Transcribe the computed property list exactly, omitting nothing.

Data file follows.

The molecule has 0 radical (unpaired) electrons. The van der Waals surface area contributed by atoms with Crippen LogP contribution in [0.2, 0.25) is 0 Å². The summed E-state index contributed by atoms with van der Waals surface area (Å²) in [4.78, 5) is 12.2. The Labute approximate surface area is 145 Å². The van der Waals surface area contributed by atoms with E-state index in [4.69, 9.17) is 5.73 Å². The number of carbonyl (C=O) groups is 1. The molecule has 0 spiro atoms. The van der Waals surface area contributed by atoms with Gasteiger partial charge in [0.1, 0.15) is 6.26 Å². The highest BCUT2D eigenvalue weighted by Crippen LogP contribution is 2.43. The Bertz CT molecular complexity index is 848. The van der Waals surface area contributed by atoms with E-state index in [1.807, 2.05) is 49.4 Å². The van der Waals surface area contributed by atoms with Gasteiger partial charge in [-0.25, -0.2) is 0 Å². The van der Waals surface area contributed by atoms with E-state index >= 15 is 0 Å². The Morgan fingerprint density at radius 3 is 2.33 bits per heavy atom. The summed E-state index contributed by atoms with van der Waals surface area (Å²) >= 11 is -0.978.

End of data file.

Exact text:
The molecule has 0 radical (unpaired) electrons. The van der Waals surface area contributed by atoms with Crippen LogP contribution in [0.2, 0.25) is 0 Å². The summed E-state index contributed by atoms with van der Waals surface area (Å²) in [4.78, 5) is 12.2. The Labute approximate surface area is 145 Å². The van der Waals surface area contributed by atoms with E-state index in [4.69, 9.17) is 5.73 Å². The number of carbonyl (C=O) groups is 1. The molecule has 0 spiro atoms. The van der Waals surface area contributed by atoms with Gasteiger partial charge in [0.1, 0.15) is 6.26 Å². The highest BCUT2D eigenvalue weighted by Crippen LogP contribution is 2.43. The Bertz CT molecular complexity index is 848. The van der Waals surface area contributed by atoms with E-state index in [1.807, 2.05) is 49.4 Å². The van der Waals surface area contributed by atoms with Gasteiger partial charge in [-0.25, -0.2) is 0 Å². The van der Waals surface area contributed by atoms with E-state index >= 15 is 0 Å². The Morgan fingerprint density at radius 3 is 2.33 bits per heavy atom. The summed E-state index contributed by atoms with van der Waals surface area (Å²) >= 11 is -0.978.